By Denise Nüssle
Joachim Winter remembers his first train ride like it was yesterday: "It was from Lübeck to Travemünde on the Baltic Sea with a steam locomotive, third class in the passenger car. I was travelling by rail before I could walk." Some 60 years later and this doctor of engineering, globetrotter and family man is still enthralled with locomotives. For almost a decade, he has headed the Next Generation Train project at the To the Institute's website at the German Aerospace Center (Deutsches Zentrum für Luft- und Raumfahrt; DLR) in Stuttgart. Known as NGT for short, the project aims to do more than just develop the status quo. Unrestricted by existing blueprints and system boundaries, researchers are conceiving and constructing their version of the high-speed train of the future. At the same time they are developing necessary technologies to make the NGT faster, safer, more comfortable and more environmentally friendly – an ambitious goal for determined scientists.
When Joachim Winter joined DLR in 2008 the project was still in its infancy. An experienced director with a background in the railway sector, he sought to steer the extensive project and hold it together. Winter was familiar with DLR from joint projects during his time at the Canadian aircraft and train manufacturer Bombardier and with the Daimler Group. After completing mechanical engineering studies focusing on aerospace, followed by a doctorate, he was hired and made the leap to the aviation industry as a development engineer at aircraft constructor Dornier, which at that time belonged to Daimler-Benz. "That was exactly where I wanted to be," he says, recalling the start of his career.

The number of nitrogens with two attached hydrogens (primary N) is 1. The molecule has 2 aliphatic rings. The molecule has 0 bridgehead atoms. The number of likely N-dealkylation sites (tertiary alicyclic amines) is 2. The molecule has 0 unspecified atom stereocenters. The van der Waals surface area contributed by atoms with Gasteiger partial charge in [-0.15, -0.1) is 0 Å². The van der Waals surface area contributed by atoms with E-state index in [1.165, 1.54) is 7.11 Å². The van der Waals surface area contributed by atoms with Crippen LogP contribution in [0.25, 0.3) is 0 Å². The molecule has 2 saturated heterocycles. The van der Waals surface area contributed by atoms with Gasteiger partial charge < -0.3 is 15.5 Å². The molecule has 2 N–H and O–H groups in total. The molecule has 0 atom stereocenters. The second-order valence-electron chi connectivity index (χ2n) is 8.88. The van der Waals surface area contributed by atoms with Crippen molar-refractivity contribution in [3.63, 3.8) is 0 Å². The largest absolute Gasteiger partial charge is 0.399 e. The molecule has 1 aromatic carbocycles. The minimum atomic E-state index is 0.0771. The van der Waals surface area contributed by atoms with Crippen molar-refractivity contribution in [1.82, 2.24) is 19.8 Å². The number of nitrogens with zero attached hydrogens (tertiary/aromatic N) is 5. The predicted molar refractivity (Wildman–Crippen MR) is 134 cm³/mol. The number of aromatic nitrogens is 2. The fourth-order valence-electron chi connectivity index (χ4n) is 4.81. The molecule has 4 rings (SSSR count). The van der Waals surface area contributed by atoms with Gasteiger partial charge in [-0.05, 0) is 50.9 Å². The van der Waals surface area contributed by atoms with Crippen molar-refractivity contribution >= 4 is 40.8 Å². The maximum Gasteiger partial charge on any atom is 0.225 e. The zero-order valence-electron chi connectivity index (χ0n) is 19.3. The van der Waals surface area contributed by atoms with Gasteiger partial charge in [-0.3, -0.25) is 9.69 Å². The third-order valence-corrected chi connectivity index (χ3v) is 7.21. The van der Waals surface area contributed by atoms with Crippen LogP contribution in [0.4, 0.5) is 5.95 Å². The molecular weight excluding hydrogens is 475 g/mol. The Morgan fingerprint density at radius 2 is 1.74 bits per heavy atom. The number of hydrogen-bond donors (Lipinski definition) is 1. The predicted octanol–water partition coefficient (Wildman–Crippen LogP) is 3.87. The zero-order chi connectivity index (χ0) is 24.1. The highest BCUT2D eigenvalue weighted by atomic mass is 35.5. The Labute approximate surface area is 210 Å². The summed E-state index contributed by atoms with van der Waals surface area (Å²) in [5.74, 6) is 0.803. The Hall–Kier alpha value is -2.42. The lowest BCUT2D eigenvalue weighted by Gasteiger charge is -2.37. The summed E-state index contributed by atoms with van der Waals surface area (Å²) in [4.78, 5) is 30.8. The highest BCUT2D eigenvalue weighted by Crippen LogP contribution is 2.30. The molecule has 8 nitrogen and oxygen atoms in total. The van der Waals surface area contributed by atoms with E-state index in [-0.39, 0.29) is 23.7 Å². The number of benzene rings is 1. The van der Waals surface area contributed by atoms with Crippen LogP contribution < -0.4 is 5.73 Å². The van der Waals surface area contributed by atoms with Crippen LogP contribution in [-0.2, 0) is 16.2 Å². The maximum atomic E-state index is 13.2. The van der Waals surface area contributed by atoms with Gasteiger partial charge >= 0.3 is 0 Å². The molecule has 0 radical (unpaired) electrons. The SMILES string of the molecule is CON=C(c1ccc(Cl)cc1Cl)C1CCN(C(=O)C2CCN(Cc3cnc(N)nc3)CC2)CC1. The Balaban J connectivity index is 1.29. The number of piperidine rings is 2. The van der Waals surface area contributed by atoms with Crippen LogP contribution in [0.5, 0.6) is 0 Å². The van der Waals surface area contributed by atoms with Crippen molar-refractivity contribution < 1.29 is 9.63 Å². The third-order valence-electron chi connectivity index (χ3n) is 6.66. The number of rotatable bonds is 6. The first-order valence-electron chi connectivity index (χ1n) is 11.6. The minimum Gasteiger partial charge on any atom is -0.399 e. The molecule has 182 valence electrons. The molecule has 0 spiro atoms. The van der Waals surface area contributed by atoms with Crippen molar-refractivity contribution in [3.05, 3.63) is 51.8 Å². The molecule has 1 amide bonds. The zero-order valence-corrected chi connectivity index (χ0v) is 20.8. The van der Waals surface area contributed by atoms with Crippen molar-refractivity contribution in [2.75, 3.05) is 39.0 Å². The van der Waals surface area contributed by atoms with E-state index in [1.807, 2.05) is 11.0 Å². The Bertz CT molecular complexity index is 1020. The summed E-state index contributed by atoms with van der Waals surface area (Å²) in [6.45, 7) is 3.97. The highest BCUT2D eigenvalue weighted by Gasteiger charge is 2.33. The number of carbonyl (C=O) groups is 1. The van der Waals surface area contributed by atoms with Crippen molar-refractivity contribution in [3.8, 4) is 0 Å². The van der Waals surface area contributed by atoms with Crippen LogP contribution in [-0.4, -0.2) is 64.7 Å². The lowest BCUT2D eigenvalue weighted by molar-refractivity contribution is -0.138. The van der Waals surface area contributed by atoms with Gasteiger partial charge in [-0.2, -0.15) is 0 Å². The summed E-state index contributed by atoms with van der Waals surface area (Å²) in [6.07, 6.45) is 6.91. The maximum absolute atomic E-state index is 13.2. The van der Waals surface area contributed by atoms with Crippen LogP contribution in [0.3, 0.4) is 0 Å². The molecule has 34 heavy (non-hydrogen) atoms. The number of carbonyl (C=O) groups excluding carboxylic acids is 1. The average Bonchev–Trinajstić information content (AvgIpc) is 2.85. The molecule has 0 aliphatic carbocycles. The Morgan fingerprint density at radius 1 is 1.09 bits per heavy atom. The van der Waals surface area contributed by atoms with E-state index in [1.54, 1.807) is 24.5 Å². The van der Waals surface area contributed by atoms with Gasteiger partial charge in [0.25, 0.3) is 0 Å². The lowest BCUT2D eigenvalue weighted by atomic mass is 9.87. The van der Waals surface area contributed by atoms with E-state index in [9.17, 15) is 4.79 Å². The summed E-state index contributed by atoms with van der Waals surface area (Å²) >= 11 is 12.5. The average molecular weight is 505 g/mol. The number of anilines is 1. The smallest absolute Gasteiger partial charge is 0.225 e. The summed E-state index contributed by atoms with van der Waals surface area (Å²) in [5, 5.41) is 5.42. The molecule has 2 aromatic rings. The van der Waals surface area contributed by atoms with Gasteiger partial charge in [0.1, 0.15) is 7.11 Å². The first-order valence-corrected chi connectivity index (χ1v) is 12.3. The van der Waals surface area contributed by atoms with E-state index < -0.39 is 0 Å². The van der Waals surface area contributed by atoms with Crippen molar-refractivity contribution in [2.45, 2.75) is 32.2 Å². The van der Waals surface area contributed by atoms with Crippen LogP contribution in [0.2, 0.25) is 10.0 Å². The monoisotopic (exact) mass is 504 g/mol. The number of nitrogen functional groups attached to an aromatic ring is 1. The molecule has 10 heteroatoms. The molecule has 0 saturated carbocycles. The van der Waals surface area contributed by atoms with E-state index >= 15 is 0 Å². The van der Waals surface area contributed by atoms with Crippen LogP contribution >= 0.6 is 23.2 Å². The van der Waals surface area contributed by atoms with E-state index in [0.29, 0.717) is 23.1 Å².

To DLR and back to the railway
Further positions in aeronautical engineering and vehicle research with the southern Germany-based global corporation followed. But as fate would happen, he returned to the railway: "My parents, my grandfather, my great grandfather, my uncles and my aunts all worked for the railway industry, either in signal boxes or in management. Many conversations at home revolved around the subject. “But we were no trainspotters," he hastens to add, using the somewhat derogatory term for railway enthusiasts whose passion for the railway is a little excessive.
What excited him about the position at DLR? He was attracted by the interesting field of work, the freedom and the creative possibilities. Numerous technical aspects, from aerodynamics through drive technology, energy flows, passenger movements, air conditioning, lightweight construction and crash safety, wheel/track dynamics and infrastructural issues had to be coordinated, and the people and institutions behind these subject areas also had to be brought together.
Manager, facilitator and relationship builder